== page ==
By LARRY VAUGHT
Even after scoring a career-high 26 points, including 22 in the second half when he carried Kentucky’s offense, there was no patting himself on the back by sophomore Immanuel Quickley after Saturday night’s 65-59 win over Florida.
“God’s been good, it’s all Him. But my teammates do a great job of finding me especially in transition. This team has been great, we have a lot of fun and that keeps us going,” Quickley said.
Quickley has been on a tear in Southeastern Conference play. He now has seven games with 20 or more points and all have been in the last 15 games and five times in the last nine SEC games he’s gone for 20 or more. He’s also now scored in double figures 16 straight times, the longest UK streak since Malik Monk scored in double figures 30 straight games during the 2016-17 season.
Quickley made four 3-pointers, all in the second half, and when he hits three or more 3’s, the Cats win. Kentucky is 9-0 when he has three 3’s.
More impressive is his free throw shooting. He went 6-for-6 at the foul line — and barely raised his percentage because he was hitting over 91 percent coming into the game. He’s now made 130 of 142 free throws this season.
Quickley’s play was so good against Florida that teammates Tyrese Maxey, EJ Montgomery and Ashton Hagans all playfully bowed down to him after the game before the team left the court. Maybe coach John Calipari wanted to do the same, too, because on Friday he had cited the need to have Quickley join Maxey, Nick Richards and Hagans in the 25-point club.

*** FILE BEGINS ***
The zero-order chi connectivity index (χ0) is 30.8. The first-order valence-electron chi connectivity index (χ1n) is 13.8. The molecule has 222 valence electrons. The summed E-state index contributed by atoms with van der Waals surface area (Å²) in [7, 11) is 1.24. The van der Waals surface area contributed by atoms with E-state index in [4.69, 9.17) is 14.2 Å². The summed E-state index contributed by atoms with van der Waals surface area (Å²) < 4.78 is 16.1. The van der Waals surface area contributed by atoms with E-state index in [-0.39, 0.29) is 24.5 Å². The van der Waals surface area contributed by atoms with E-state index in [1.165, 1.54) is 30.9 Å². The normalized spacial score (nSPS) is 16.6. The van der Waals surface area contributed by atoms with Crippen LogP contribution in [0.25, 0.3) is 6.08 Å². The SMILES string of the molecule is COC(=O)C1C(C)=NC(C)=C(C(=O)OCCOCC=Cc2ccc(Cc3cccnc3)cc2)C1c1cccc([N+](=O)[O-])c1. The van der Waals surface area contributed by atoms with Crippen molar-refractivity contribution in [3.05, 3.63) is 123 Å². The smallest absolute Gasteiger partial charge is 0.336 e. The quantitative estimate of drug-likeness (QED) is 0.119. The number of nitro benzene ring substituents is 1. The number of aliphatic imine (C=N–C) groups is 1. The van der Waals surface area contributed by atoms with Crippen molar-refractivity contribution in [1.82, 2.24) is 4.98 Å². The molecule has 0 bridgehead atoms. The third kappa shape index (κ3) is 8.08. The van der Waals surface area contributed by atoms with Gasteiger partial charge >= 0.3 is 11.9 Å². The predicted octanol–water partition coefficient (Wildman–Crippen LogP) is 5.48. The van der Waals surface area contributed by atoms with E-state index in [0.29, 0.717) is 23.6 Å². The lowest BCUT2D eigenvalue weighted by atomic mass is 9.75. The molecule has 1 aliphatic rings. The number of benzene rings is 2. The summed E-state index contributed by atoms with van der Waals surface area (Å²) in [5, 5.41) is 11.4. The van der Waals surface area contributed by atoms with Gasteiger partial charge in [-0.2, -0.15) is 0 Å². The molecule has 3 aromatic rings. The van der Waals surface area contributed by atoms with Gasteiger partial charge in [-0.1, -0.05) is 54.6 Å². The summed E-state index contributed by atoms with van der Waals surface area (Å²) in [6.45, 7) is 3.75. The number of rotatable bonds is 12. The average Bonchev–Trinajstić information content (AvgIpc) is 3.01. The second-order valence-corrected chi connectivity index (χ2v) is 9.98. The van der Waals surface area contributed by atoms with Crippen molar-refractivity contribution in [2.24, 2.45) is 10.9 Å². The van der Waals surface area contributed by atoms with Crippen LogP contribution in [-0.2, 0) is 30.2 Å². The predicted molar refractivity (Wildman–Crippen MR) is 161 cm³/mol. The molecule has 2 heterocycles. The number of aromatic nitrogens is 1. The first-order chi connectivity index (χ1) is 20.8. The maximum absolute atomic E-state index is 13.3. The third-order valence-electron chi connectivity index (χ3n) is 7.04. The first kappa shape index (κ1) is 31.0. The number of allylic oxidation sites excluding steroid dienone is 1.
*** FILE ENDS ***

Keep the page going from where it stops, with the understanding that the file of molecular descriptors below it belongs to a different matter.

“I remember coach Calipari saying to the team (on Friday), ‘Raise your hand if you are in the 25+ club,” and everyone looked at me like you haven’t had 25 points yet? It happened really quick; I wasn’t pressed to get it, but it just happened,” Quickley said.
Quickley had just four points the first half when he was 1-for-6 from the field. Quickley said he remembered one of the coaches yelling at him something about needing to score more the second half. Calipari said after the game he was upset with Quickley for passing up open shots to try to drive inside for tougher shots.
“Coach Calipari always has my best interest, so I’ve just been playing and trying to be free and just hoop. When they’re yelling at me to shoot, it doesn’t mean I have to, but just be more aggressive with making opportunities for myself or my teammates,” Quickley said.
“In the second half you just have to be a little more aggressive, really in any game in the first or second half. When my team needs me, I try to provide that spark. The guys are always good about being like, ‘Come on Quick, we need you,’ things like that. This team has been great and I’m just thankful for my team.”